Profile Publications Ltd. are now well in their stride. Six new “Profiles,” costing 2s. each, appeared for October. They comprise “The Single-Cylinder De Dion Boutons” by Anthony Bird, “The Leyland Eight” by Hugh Tours, “The Talbots 14/45” by D. B. Tubbs, “The 1933 24-litre Napier-Railton” by William Boddy, “The 4-litre Lagondas” by George A. Oliver, and “The Alfa Romeo Type 158/159” by David Hodges, respectively numbers 25-30.
These unique publications are uniform, except that in some cases they deal with one car only, as witness the Napier-Railton, in others a whole range of models, or the complete run of Roesch Talbots. Edited by Anthony Harding, they set a notably high standard of textual accuracy and pictorial display. Slight variations of style are noticeable, such as books referred to in the text being footnoted in some editions but comparatively ignored in others, but in every case the effect is pleasing, the colour plans usually extremely worthwhile.
Bird covers the single-cylinder De Dions in a manner which puts a complex range of cars, built over the years 1899-1910, in clear perspective, clarifies the advent of the De Dion high-speed engine, constant-mesh gearbox and famous back axle, and includes sporting examples of these little cars amongst the 20 photographic illustrations. Tours sums up the fascinating Leyland Eight nicely and it is a tribute to Leyland Limited that 13 of the 20 photographs arc from their archives. Not much new emerges for those who have read this author’s book on Parry-Thomas, but Hulton Press have provided some fresh pictures of Leylands racing at Brooklands. The title is faintly misleading, because much of the text deals with the Leyland-Thomas cars. I dispute their greatest achievement being the 129.73-m.p.h. Land Speed Record of 1924, because this was not officially recognised as being in this category, and I would personally prefer to quote Thomas’ 1926 hour record of 121.74 m.p.h., a difficult task at the time for a heavy car, after which, as Tours tells us elsewhere, Thomas drove it to Selfridges where it went on display, his last run. in this remarkable car. Nor was Sir Lionel Phillips the “original owner” of the Leyland Eight built from parts by T. & T. after Parry-Thomas’ death. The excellent pictures, however, are complementary to a concise text.
Tubbs on the pre-Rootes’ Talbots is full of lavish praise for that genius Georges Roesch. Reesch’s pioneer work on high-compression engines is again well covered but I am glad to see the myth that Chassagne won a Btooklands race in his experimental pushrod 10/23 Talbot single-seater is disposed of, Segrave instead being credited with practice laps at 90 m.p.h., which the very rough ride he received brought to an end. Several new aspects emerge from this “Profile,” probably because Roesch himself, and Anthony Blight, helped with its presentation, and the appetite is whetted for Blight’s full-length Macdonald book on the Roesch Talbots. For instance, did you know that the “knitting-needle” push-rods of the famous Roesch o.h. valve gear really were made by a firm of knitting-needle makers and were hardened to 130 tons ultimate? Tubbs also pays tribute to Roesch’s ingenious cross-push-rod valve gear (Pat. No. 224822), adopted, says the author, for Peugeot, Armstrong, Humber, Fiat, Chrysler and G.P. Lago-Talbot engines, and to the clever automatic pre-selector gearbox. Roesch also used the same oil in engine and gearbox long before Issigonis. The Talbot comes very well indeed out of being “Profiled,” but errors have crept in. The ordinary Talbot gearbox wasn’t pressure lubricated, h.p. for the original 75 is optimistic by some 16 b.h.p., and M.G.s, not Talbots, finished third in the 1931 and 1932 T.T. races and took the Team Prize in the 1931 “500.” Surely, too, the 75 engine was put on paper in 1929, not 1928? And Symons’ Christian name is incorrectly spelt.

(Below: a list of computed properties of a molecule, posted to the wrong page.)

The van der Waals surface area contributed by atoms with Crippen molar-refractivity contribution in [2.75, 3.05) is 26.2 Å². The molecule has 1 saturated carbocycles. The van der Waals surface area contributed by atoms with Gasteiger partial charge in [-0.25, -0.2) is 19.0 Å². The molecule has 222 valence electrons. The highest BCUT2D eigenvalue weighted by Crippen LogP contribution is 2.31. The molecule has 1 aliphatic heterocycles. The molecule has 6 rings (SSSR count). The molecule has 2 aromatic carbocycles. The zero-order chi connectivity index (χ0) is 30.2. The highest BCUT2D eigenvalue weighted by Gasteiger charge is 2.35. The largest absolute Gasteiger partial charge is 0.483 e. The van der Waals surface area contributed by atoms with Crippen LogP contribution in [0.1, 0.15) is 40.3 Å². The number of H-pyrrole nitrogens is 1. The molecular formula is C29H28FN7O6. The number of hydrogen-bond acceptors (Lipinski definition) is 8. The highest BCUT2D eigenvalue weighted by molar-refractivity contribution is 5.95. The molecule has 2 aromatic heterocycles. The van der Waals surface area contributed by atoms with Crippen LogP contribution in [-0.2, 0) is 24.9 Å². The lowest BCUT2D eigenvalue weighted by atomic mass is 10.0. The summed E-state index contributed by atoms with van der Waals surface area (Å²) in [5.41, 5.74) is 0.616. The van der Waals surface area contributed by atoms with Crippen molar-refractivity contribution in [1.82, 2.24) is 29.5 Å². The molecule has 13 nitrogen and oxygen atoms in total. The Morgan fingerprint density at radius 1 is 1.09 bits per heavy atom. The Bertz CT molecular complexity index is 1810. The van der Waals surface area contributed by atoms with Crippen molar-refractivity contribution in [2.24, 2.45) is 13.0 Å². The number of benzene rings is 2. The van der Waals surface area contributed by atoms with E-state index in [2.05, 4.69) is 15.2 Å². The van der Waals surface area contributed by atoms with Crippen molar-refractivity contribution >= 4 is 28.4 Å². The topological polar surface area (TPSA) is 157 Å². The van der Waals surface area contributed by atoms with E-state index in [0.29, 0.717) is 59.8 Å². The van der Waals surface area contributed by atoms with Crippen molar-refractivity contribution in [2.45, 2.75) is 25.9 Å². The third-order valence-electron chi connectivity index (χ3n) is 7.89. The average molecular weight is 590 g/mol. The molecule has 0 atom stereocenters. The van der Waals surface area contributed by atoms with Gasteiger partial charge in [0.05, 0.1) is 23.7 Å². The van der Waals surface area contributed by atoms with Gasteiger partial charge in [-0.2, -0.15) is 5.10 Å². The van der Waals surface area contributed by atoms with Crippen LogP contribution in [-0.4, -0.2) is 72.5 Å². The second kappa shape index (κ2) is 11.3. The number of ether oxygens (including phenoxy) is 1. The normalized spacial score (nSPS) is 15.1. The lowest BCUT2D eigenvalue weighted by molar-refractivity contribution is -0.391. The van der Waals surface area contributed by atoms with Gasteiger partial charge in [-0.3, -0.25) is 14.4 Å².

It would be invidious to write of my own contribution, dealing with the Brooklands’ Napier-Railton at Weybridge, Montlhery, Utah and its post-war fate, so I will content myself with expressing the hope that the excellent five-view colour drawings of the great car, by Kenneth Rush and extending over a double-spread, will be warmly received (they include inserts showing alternative radiator cowls). I have to acknowledge, too, an error, giving the date of Cobb’s fatal accident as 1947; it happened in 1952.
The 4½-litre Lagonda, about which much intimate engine development and tuning information appeared in Motor Sport some years ago, is covered competently by George Oliver, not forgetting its competition career, and a Motor chassis drawing of a 1934 M45R is included, while the Gordon Davies’ colour plans depict H. L. Schofield’s 1937 LG45 Rapide. Similarly, David Hodges covers the G.P. Alfa Romeo 158s and i59s, the colour plans in this “Profile” being of Farina’s 1950 British G.P. winning Tipo 158 (90.95 m.p.h. for 202 miles), and other colour pictures embracing the nose cowl identification colours of these cars for the 1950-51 seasons.
These “Profiles” are becoming accepted as essential quick references to famous cars of all periods. It is to be hoped that they will continue to represent a monthly treat for many years to come; a recent announcement suggested that they are intended as “instant interest on the never never” for those interested in “big bangers, battlewagons, boneshakers and Belsize-Farnesbarites.” We would set them higher than that in literary evaluation. Assuming the print-run of each profile to be 30,000, full sales would bring in a turn-over of £18,000 a month, £216,000 annually. Even if only a quarter of those printed were sold and assuming stiff printing and production costs, the profits should be sufficient to ensure the successful continuance of this ambitious publishing venture.